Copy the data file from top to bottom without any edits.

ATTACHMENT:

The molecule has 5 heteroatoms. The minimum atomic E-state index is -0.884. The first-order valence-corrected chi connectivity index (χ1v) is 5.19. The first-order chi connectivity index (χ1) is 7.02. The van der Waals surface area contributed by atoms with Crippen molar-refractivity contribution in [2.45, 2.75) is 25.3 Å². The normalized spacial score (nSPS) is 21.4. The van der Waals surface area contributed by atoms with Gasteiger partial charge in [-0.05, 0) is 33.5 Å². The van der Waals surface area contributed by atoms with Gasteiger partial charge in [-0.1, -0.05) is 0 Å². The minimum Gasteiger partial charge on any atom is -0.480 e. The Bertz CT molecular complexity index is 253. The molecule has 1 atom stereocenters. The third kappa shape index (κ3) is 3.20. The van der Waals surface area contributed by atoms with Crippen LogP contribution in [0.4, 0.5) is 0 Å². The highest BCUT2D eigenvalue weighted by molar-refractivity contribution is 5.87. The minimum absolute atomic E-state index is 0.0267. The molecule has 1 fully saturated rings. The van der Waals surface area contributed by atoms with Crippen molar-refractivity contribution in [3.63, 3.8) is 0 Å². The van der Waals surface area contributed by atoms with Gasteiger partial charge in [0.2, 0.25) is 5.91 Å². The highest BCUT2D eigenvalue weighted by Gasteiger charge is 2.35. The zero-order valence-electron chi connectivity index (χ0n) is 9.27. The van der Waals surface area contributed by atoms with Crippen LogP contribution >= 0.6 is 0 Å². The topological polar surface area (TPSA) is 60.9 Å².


The molecule has 5 heteroatoms. The minimum atomic E-state index is -0.884. The first-order valence-corrected chi connectivity index (χ1v) is 5.19. The first-order chi connectivity index (χ1) is 7.02. The van der Waals surface area contributed by atoms with Crippen molar-refractivity contribution in [2.45, 2.75) is 25.3 Å². The normalized spacial score (nSPS) is 21.4. The van der Waals surface area contributed by atoms with Gasteiger partial charge in [-0.05, 0) is 33.5 Å². The van der Waals surface area contributed by atoms with Gasteiger partial charge in [-0.1, -0.05) is 0 Å². The minimum Gasteiger partial charge on any atom is -0.480 e. The Bertz CT molecular complexity index is 253. The molecule has 1 atom stereocenters. The third kappa shape index (κ3) is 3.20. The van der Waals surface area contributed by atoms with Crippen LogP contribution in [0.4, 0.5) is 0 Å². The highest BCUT2D eigenvalue weighted by molar-refractivity contribution is 5.87. The minimum absolute atomic E-state index is 0.0267. The molecule has 1 fully saturated rings. The van der Waals surface area contributed by atoms with Crippen molar-refractivity contribution in [3.63, 3.8) is 0 Å². The van der Waals surface area contributed by atoms with Gasteiger partial charge in [0.2, 0.25) is 5.91 Å². The highest BCUT2D eigenvalue weighted by Gasteiger charge is 2.35. The zero-order valence-electron chi connectivity index (χ0n) is 9.27. The van der Waals surface area contributed by atoms with Crippen LogP contribution >= 0.6 is 0 Å². The topological polar surface area (TPSA) is 60.9 Å².